As New Year's Eve quickly approaches and we prepare to make our 2013 investing resolutions, it's a good time to reflect on the energy sector in the year that was 2012.
In this December series, our writers will be recapping some of the most popular, highest-performing stocks in this sector. We will examine whether the gains these companies provided their shareholders in 2012 are sustainable, or whether they merely can be attributed to one-time events or fizzling trends. Consider these pieces as gifts to benefit our Foolish, long-term investors seeking exposure to the energy sector. Enjoy, and Fool on!
Today we'll take a look at independent refiner and nitrogen fertilizer producer CVR Energy (NYSE:CVI). Its stock has been up a whopping 147% year to date. With legendary investor Carl Ichan snapping up 82 % of all outstanding shares (through Ichan Enterprises), CVR seems to have become the perfect energy investment for 2012.
Fool Energy editor and analyst Joel South explains in this video why this company did so well this year. However, the question investors need to ask is: Will this company continue to grow, or has it reached the limits?
The year that was 2012
Thanks to the strategic locations of its two refineries, CVR Energy has access to the cheaper variants of crude oil as feedstock. Both the 115,000 barrels-per-day Coffeyville refinery in Kansas, and the 70,000 bpd Wynnewood refinery in Oklahoma, are within a 100-mile radius from Cushing -- the West Texas Intermediate storage hub.
For readers not very well acquainted with the price dynamics of crude oil in the United States, the WTI trades at an average $17/barrel discount when compared to the internationally-traded Brent benchmark because of a supply glut and bottleneck at the WTI storage hub at Cushing, OK. Many refineries situated in the Mid-Continental region could source cheap feedstock and cut down on costs. Apart from CVR Energy, HollyFrontier (NYSE:HFC) is another refiner taking advantage of the cheaply available crude oil.
To cut short and put things in perspective, CVR's operating income in the third quarter shot up an amazing 151%, to $533 million, year over year.
But cheap crude isn't the only advantage
In an effort to further cut down on costs and become more efficient, the refiner maintains its own crude oil gathering systems. While crude oil from Cushing is supplied to the Coffeyville refinery by a pipeline owned by Plains All American (NYSE:PAA), CVR isn't totally dependent on third-party resources. The refiner owns a 145,000 bpd pipeline system that includes 350 miles of owned and leased pipelines to transport crude oil to the Coffeyville refinery, plus associated crude oil storage tanks with a capacity of 1.2 million barrels. On top of that, the refiner maintains an additional 3.3 million barrels of leased storage capacity in Cushing and other locations .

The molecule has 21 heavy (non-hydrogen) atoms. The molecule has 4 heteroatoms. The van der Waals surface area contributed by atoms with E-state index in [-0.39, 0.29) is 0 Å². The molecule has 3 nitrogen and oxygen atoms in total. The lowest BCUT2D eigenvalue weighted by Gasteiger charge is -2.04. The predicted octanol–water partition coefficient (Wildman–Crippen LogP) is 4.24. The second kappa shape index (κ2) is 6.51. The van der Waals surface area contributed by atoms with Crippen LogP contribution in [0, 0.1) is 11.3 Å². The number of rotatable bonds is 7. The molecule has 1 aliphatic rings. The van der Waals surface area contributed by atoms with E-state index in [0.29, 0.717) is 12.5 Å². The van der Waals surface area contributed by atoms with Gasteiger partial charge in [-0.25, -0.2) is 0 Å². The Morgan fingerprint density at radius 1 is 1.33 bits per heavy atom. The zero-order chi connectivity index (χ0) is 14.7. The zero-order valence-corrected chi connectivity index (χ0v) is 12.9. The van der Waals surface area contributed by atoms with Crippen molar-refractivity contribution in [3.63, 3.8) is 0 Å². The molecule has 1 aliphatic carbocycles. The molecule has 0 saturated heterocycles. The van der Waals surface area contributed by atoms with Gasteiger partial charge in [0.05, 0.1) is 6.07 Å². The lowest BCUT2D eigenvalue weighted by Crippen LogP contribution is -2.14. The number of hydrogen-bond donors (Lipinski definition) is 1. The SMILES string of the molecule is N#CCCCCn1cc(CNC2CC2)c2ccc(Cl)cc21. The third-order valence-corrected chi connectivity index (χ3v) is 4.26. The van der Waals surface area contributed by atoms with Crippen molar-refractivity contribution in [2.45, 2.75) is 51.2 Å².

Foolish investors must take note that building efficiency holds key to achieving long-term growth in the refining industry, and here, CVR seems to be dead on target. The refiner also maintains capacity on the Keystone and Spearhead pipelines, which bring in the cheap, heavy crude oil from Canada.
A useful side business
CVR Energy, through its MLP CVR Partners (NYSE:UAN), also has a nitrogen fertilizer business, whose feedstock is pet coke. Now, pet coke is produced during the crude oil refining process. Over the past few years, the Coffeyville refinery supplies 70% of the pet coke required for the production of the fertilizer.
However, will all these advantages spur CVR's stock price to shoot up even further?
That's a tricky question to answer. It's both yes, and no.
To be fair, there isn't any scope for further growth. Both refineries are running at over 100% capacity utilization. What management could possibly exploit is to change the crude slate of the refineries.
This means that the refineries could run more Canadian crude, which is way cheaper than WTI. Or, the Midland WTI -- which is trading at $6/barrel discount to prices at Cushing -- could also do with increased runs. Other than these, I don't see a possibility for organic growth. And my suspicion is that the market has already factored in these possibilities.
However, what might turn out to be a surprising move is some sort of acquisition in the near future. After all, the company is currently sitting on a cash pile of nearly $1 billion. So, the company has enough resources to fall back upon in case a consolidation is required. Fools must keep a close watch on management's moves. Add CVR Energy to your watchlist, so that you don't miss out on any developments in the future.
Fool contributor Isac Simon has no positions in the stocks mentioned above. The Motley Fool has no positions in the stocks mentioned above. Try any of our Foolish newsletter services free for 30 days. We Fools may not all hold the same opinions, but we all believe that considering a diverse range of insights makes us better investors. The Motley Fool has a disclosure policy.